As we now find ourselves firmly amid an economic downturn and cost of living crisis, most people's instinct is to cut back on spending, which is a smart move on a personal level. However, in business terms, is stripping back your marketing activity and cutting your marketing budget a good idea?
With the potential of reduced sales and the reality of spiralling overheads, business leaders are understandably concerned about the state of their bottom line. Reducing advertising spend is an easy fix to recoup some funds. Still, the problem with this is that marketing your company is how you increase top-of-mind awareness and lead generation, both of which are vital to building a business and growing sales. Therefore, reducing your marketing efforts during a recession could compound the situation and lead to failing performance as people opt for alternative brands that are still in the public eye.
Past recession trends have shown that marketing is crucial to a company's success and improves the odds of surviving a slump. Businesses that come out of recession strong tend to be the ones who don't make significant cuts to their marketing budgets and often even increase them. Data shows that companies that increased spending during a recession enjoyed a 4.3% increase in profits compared to those that cut spending.
Marketers and business leaders need to fight the urge to tighten the purse strings and instead consider a 'speculate to accumulate' approach to endure an economic downturn and come out of the other side in a strong position.
However, that's not to say that some thought shouldn't be applied as to how best to spend the money, and some changes are needed to activity plans to make the most efficient use of the marketing budget.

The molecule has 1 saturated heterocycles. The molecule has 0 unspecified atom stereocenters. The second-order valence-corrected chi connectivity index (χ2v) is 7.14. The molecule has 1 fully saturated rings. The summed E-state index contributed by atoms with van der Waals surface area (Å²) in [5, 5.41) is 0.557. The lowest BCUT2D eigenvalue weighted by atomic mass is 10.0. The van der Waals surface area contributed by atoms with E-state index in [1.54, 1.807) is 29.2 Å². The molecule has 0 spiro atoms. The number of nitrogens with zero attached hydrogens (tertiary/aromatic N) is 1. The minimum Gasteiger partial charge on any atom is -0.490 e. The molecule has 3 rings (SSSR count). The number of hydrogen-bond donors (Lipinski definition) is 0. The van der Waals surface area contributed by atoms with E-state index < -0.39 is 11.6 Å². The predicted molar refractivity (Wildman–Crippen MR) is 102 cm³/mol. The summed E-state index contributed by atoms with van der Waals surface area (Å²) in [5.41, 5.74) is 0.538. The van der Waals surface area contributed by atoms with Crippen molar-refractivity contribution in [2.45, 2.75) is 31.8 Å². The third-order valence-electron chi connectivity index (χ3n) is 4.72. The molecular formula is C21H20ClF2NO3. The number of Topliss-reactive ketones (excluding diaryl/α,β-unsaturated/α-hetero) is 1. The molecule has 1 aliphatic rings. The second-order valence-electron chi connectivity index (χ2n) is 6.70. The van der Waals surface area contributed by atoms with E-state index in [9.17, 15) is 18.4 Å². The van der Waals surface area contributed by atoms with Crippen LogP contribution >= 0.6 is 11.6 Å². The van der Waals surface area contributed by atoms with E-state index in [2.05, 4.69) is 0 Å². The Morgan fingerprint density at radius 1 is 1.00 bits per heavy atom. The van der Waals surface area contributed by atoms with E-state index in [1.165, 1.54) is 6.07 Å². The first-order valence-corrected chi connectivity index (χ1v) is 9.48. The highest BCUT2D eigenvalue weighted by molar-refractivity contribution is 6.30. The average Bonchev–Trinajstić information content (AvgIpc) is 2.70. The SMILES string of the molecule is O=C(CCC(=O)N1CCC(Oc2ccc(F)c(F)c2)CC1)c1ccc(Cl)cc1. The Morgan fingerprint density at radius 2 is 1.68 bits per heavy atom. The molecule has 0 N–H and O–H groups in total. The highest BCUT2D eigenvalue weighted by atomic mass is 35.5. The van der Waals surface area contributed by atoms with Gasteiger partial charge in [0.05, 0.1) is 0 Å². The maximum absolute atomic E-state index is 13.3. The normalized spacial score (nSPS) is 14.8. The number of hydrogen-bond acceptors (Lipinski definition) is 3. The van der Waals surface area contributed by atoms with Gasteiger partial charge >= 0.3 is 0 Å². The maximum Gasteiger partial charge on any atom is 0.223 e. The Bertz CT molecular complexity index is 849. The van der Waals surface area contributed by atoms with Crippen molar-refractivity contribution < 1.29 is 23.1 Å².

Tips for successfully managing the marketing budget and navigating your way through a recession include:
Price – Tempting as it may be to slash prices to retain existing customers and attract new ones, this often results in costs needing to be significantly increased again in the long term. Try to remain steady on pricing, as flip-flopping up and down can create more issues overall and put off customers who may think your brand is an unstable place to spend. Research shows that marketers who opt for short-term promotions followed by sharp price increases lose more market share during a recession than those who don't.
Communications – Try to view advertising as an investment, not an expense. Your competitors may be choosing to advertise less, so this can be an excellent opportunity to increase market share, something which health & hygiene multinational Reckitt Benckiser put into practice when they raised their advertising outlay by 25% during an economic downturn. In the face of reduced marketing by competitors, the company grew their revenue by 8% and profits by 14% when most of its rivals reported profit declines of 10% or more.
In terms of messaging, it may be necessary to make some adjustments and acknowledge the economic situation. Consider referencing 'hard times' to appear relatable or use humour to offer comradery and bring cheer to a gloomy time.
Consumer behaviour – It is essential to look at how consumer spending changes during a recession. Rather than losing customers to cheaper brands, perhaps offer tiered pricing such as; value, mid-range and premium versions of your brand. This can help to encourage brand loyalty, aiding customer retention during times of hardship. If customers are looking for a bargain, you may consider using coupons. This can offer an additional way to advertise and discount products as an alternative to changing list prices to avoid the pricing 'flip-flop' mentioned above.
R&D – While it may seem like the wrong time to launch a new product, this may not always be the case. With many companies opting to reduce spending and put new projects on hold, there will be reduced competition. An innovative product that solves a problem could still prove popular and enhance your brand image.
Evaluation – Keep evaluating your activity continuously to allow for adjustments. Measuring marketing effectiveness will help to define your ongoing strategy to make the most efficient use of the budget available. Cut what isn't working and invest more in what is working. Remember to keep your goals realistic - you are unlikely to see record profits or sales during a recession. The aim should focus more on keeping the company afloat and retaining customers.
So now is the time for marketers and business leaders to be brave. Investing in marketing during a recession could save your company and make it more robust on the other side.
To execute this, you need a capable marketing team at the helm. If you have a skills gap in your team that you need help recruiting for, contact McGregor Boyall and find out how our expert recruiters can help you. Visit their profiles here; Romana Begum, Matt Crawley and Kallam Campbell.